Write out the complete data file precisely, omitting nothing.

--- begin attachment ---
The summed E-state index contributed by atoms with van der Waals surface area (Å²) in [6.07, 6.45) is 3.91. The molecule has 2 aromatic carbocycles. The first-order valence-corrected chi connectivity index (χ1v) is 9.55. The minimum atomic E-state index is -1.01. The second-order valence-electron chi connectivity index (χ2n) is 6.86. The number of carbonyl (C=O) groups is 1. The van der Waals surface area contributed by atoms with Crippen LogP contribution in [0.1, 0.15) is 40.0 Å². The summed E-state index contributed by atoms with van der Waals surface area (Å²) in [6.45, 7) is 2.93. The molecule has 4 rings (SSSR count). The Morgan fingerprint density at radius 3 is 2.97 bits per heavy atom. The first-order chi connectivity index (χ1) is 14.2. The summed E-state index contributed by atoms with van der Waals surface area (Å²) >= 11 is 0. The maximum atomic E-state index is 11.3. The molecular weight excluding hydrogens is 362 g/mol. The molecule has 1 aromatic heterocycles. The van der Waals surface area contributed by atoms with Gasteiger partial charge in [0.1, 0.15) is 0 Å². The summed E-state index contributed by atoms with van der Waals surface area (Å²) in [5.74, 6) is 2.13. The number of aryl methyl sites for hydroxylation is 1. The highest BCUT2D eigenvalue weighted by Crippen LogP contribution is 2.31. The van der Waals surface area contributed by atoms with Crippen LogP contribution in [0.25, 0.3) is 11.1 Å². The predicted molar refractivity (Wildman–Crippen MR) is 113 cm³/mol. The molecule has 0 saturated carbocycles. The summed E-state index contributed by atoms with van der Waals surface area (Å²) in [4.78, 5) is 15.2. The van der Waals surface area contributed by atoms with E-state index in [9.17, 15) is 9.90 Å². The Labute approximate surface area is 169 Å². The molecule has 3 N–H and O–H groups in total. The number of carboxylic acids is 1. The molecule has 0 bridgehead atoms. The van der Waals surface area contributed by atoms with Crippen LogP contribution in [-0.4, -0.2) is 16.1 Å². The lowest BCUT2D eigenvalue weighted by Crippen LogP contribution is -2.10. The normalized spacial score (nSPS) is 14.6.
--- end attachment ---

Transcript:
The summed E-state index contributed by atoms with van der Waals surface area (Å²) in [6.07, 6.45) is 3.91. The molecule has 2 aromatic carbocycles. The first-order valence-corrected chi connectivity index (χ1v) is 9.55. The minimum atomic E-state index is -1.01. The second-order valence-electron chi connectivity index (χ2n) is 6.86. The number of carbonyl (C=O) groups is 1. The van der Waals surface area contributed by atoms with Crippen LogP contribution in [0.1, 0.15) is 40.0 Å². The summed E-state index contributed by atoms with van der Waals surface area (Å²) in [6.45, 7) is 2.93. The molecule has 4 rings (SSSR count). The Morgan fingerprint density at radius 3 is 2.97 bits per heavy atom. The first-order chi connectivity index (χ1) is 14.2. The summed E-state index contributed by atoms with van der Waals surface area (Å²) >= 11 is 0. The maximum atomic E-state index is 11.3. The molecular weight excluding hydrogens is 362 g/mol. The molecule has 1 aromatic heterocycles. The van der Waals surface area contributed by atoms with Gasteiger partial charge in [0.1, 0.15) is 0 Å². The summed E-state index contributed by atoms with van der Waals surface area (Å²) in [5.74, 6) is 2.13. The number of aryl methyl sites for hydroxylation is 1. The highest BCUT2D eigenvalue weighted by Crippen LogP contribution is 2.31. The van der Waals surface area contributed by atoms with Crippen LogP contribution in [0.25, 0.3) is 11.1 Å². The predicted molar refractivity (Wildman–Crippen MR) is 113 cm³/mol. The molecule has 0 saturated carbocycles. The summed E-state index contributed by atoms with van der Waals surface area (Å²) in [4.78, 5) is 15.2. The van der Waals surface area contributed by atoms with E-state index in [9.17, 15) is 9.90 Å². The Labute approximate surface area is 169 Å². The molecule has 3 N–H and O–H groups in total. The number of carboxylic acids is 1. The molecule has 0 bridgehead atoms. The van der Waals surface area contributed by atoms with Crippen LogP contribution in [-0.4, -0.2) is 16.1 Å². The lowest BCUT2D eigenvalue weighted by Crippen LogP contribution is -2.10. The normalized spacial score (nSPS) is 14.6.